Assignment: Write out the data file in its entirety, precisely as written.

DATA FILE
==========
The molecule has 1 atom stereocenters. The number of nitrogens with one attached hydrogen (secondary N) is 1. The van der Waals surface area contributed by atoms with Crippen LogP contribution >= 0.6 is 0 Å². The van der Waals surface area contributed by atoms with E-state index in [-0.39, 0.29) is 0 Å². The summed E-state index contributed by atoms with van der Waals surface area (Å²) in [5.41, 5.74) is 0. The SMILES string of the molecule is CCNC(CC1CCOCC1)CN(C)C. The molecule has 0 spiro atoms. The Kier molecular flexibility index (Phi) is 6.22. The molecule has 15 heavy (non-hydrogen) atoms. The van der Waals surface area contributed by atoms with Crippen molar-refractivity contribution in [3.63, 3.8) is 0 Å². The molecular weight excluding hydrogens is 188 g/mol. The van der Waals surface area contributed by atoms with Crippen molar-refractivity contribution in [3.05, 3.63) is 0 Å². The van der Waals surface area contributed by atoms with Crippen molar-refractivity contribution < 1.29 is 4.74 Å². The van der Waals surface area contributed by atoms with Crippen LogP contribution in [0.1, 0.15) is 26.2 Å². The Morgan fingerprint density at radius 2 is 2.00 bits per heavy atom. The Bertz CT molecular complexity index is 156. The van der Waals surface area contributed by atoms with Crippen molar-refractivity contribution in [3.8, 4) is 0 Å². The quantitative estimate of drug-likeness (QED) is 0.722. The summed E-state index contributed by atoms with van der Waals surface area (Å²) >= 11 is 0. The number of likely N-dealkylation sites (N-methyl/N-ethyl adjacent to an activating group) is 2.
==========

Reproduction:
The molecule has 1 atom stereocenters. The number of nitrogens with one attached hydrogen (secondary N) is 1. The van der Waals surface area contributed by atoms with Crippen LogP contribution >= 0.6 is 0 Å². The van der Waals surface area contributed by atoms with E-state index in [-0.39, 0.29) is 0 Å². The summed E-state index contributed by atoms with van der Waals surface area (Å²) in [5.41, 5.74) is 0. The SMILES string of the molecule is CCNC(CC1CCOCC1)CN(C)C. The molecule has 0 spiro atoms. The Kier molecular flexibility index (Phi) is 6.22. The molecule has 15 heavy (non-hydrogen) atoms. The van der Waals surface area contributed by atoms with Crippen molar-refractivity contribution in [3.63, 3.8) is 0 Å². The molecular weight excluding hydrogens is 188 g/mol. The van der Waals surface area contributed by atoms with Crippen molar-refractivity contribution in [3.05, 3.63) is 0 Å². The van der Waals surface area contributed by atoms with Crippen molar-refractivity contribution < 1.29 is 4.74 Å². The van der Waals surface area contributed by atoms with Crippen LogP contribution in [0.1, 0.15) is 26.2 Å². The Morgan fingerprint density at radius 2 is 2.00 bits per heavy atom. The Bertz CT molecular complexity index is 156. The van der Waals surface area contributed by atoms with Crippen molar-refractivity contribution in [3.8, 4) is 0 Å². The quantitative estimate of drug-likeness (QED) is 0.722. The summed E-state index contributed by atoms with van der Waals surface area (Å²) >= 11 is 0. The number of likely N-dealkylation sites (N-methyl/N-ethyl adjacent to an activating group) is 2.